The Kenai’s lesser known neighbor has a king-sized reputation all its own.
By Mark Glassmaker
When most people think about visiting the Kenai Peninsula, the Kenai River naturally takes center stage. Home of the largest king salmon in the world and rainbow trout as long as your arm; the Kenai often backs up its colossal reputation with one magical experience after another.
If it were not less than 15 miles from Alaska’s most fabled salmon river, the Kasilof (pronounced Kah-sea-lof) would likely enjoy far more independent notoriety. For just like the Kenai, the Kasilof sees two distinct runs of king salmon, along with hundreds of thousands of sockeye, and a serious run of silver salmon. It also supports large populations of resident rainbow trout and dolly varden and to top the Kenai, it even has a substantial return of steelhead. But much like the proverbial red-headed stepchild, the Kasilof has always remained a side-act while the mighty Kenai remains the headliner. It’s tough to compete with a river twice as big and ten times as accessible. Unlike the Kenai, the Kasilof is largely unfishable with a motor for most of May and June. Because it is fairly shallow, swift and rocky, the Kasilof proves challenging and dangerous for an outboard and motor use while fishing is actually prohibited during May, June and July on the lower portion of the river. Except for certain sections and in high water, seeing a motorized vessel on the Kasilof is pretty rare.
The Kasilof has less than five feasible access points and all but two are private. The Kenai National Wildlife Refuge maintains a boat launch facility at the outlet of Tustamena Lake, officially mile 18.5 of the river. From here, the river makes a slow and winding entrance for roughly a mile and then carves a very swift, rapid-like descent to Cook Inlet. This descent is punctuated by a number of very popular and productive fishing holes, most of which are in the final 8 miles before salt and below the Sterling Highway Bridge.
More than 90% of all boat traffic on the Kasilof River enters the river from the Kasilof River State Park site, located immediately upriver of the Sterling Highway. The only remaining launch open to both private boaters and professional guides is Coho Cove, located at mile 6 on the lower Kasilof and within tidal reach. This access is popular with those that wish to launch their drift boat, fish the tide, and then take out at the same location. This launch also serves as a take-out for boaters traveling downriver from the Sterling Highway Bridge that do not wish to travel the remaining several miles to one of two remaining (private) takeouts near the mouth of the river where it enters Cook Inlet.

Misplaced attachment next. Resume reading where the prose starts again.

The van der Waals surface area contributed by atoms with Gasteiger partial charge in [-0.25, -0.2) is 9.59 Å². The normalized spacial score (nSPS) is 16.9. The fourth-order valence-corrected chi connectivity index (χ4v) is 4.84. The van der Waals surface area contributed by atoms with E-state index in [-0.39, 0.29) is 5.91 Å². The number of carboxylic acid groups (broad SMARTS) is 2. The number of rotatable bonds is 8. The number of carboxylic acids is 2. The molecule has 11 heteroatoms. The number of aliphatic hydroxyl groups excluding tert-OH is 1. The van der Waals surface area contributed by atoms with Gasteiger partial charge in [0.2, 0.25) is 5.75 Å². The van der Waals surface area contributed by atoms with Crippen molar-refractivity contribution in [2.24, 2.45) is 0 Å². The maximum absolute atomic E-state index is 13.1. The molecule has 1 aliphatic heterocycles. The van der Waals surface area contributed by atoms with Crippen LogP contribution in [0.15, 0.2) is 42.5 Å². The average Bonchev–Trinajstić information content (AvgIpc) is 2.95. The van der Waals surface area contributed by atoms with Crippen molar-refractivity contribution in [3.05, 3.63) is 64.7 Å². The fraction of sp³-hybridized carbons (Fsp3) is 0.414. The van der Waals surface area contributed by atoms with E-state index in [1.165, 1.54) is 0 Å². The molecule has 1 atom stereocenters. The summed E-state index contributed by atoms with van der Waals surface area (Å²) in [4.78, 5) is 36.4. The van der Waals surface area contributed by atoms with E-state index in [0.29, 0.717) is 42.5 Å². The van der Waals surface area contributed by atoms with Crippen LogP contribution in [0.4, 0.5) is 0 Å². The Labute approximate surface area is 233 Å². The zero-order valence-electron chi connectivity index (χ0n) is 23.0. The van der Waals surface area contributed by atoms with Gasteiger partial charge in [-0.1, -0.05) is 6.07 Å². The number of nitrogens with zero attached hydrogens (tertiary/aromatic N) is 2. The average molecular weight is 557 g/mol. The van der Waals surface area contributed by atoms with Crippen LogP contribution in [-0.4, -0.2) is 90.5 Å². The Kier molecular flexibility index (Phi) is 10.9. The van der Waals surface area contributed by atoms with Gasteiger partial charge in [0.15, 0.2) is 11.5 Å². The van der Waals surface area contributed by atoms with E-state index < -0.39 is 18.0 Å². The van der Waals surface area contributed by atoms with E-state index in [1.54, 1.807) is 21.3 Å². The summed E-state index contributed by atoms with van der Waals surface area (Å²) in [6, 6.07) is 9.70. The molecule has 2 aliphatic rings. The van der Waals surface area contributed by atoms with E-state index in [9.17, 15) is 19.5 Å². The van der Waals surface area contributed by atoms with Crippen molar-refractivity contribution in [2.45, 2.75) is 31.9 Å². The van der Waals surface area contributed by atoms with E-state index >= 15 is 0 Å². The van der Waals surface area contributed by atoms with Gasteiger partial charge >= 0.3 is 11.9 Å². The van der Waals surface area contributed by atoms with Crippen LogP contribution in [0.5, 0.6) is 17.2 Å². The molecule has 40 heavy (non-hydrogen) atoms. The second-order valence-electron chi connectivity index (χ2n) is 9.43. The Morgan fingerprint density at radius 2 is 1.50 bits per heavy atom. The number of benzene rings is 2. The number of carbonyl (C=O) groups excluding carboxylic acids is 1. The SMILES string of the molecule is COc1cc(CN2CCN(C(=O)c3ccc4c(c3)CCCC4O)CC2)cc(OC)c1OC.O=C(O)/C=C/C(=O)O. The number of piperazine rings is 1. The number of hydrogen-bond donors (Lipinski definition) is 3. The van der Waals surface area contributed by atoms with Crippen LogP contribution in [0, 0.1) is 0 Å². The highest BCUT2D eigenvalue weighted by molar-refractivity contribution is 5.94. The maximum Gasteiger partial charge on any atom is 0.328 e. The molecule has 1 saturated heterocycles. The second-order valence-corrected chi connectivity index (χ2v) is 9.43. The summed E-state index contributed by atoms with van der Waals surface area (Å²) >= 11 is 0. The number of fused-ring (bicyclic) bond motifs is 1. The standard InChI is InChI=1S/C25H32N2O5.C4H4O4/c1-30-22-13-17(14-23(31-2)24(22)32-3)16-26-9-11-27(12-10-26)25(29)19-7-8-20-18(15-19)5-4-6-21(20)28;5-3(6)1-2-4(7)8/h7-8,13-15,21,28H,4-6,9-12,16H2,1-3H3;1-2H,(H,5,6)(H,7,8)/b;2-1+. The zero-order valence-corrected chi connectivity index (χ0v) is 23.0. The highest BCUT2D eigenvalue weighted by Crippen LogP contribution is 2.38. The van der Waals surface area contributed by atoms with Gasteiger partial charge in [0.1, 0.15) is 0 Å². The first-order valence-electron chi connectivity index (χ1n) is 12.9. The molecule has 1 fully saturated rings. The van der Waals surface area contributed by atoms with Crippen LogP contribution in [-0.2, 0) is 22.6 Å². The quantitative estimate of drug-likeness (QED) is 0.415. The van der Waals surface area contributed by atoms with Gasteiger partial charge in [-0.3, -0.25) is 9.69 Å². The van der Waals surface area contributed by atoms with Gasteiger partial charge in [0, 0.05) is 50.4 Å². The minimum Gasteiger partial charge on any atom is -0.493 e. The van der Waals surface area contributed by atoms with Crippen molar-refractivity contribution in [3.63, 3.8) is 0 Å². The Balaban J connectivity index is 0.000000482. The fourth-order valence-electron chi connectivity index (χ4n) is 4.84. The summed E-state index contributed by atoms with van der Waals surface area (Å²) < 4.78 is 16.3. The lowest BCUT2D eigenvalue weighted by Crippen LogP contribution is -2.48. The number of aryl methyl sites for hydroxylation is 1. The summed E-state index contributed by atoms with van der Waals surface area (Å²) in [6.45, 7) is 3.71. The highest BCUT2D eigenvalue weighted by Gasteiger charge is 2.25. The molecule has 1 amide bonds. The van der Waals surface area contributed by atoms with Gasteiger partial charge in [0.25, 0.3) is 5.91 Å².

Even though it may not carry the reputation of its sibling the Kenai, the Kasilof has certainly been well discovered for its own sportfishing opportunities. Fishing activity in May and June centers around Crooked Creek, a small tributary to the Kasilof just above tidal influence. Alaska Department of Fish and Game operates a hatchery facility just a short distance beyond the confluence of Crooked Creek and the Kasilof and they have been enhancing the early run of Crooked Creek king salmon for the past 30 years. As a general rule, Alaska’s fishery managers are naturally reluctant toward planting hatchery fish on top of wild stocks, although the Crooked Creek project has long been an exception.
“The Crooked Creek hatchery was established in the early 1970’s,” according to the current biologist in charge of Kasilof River King Salmon, Jeff Breakfield. “It began as a Fisheries Rehabilitation and Enhancement Division (F.R.E.D) project to produce sockeye, steelhead, coho and chinook.” Today it acts primarily as a recovery and limited holding facility for Chinook only rather than a full blown A-Z hatchery. “Essentially we capture a certain number of returning adults each season to use as brood stock. The eggs are actually raised in hatcheries elsewhere and then returned to the Crooked Creek facility as smolt for imprinting and subsequent release,” added Breakfield.
The first enhancement of king salmon began with a smolt release in 1975. The planted fish were originally taken from wild Crooked Creek stock, raised at the hatchery, and then released not only back into the Kasilof via Crooked Creek but were also introduced to a number of different watersheds throughout the Kenai Peninsula (from Sport Lake near Soldotna to Resurrection Bay in Seward.)
Due to straying concerns into the Kenai River, managers deciding to mark all hatchery origin Crooked Creek king salmon in 2000. This decision would help ensure biologists could distinguish between the stocked fish and those early run fish that were reproducing naturally in Crooked Creek and the Kasilof River itself. It also made them easier to identify in cases of straying, something that was a concern after several crooked creek hatchery fish were reportedly discovered in Slikok Creek, a tributary of the Kenai just downstream from Soldotna. Among the choices for mitigating the possible straying issue, fin clipping was deemed the most affordable. This reduced the size of the run from a 210,000 smolt released in 1999 to a 105,000 release in 2000.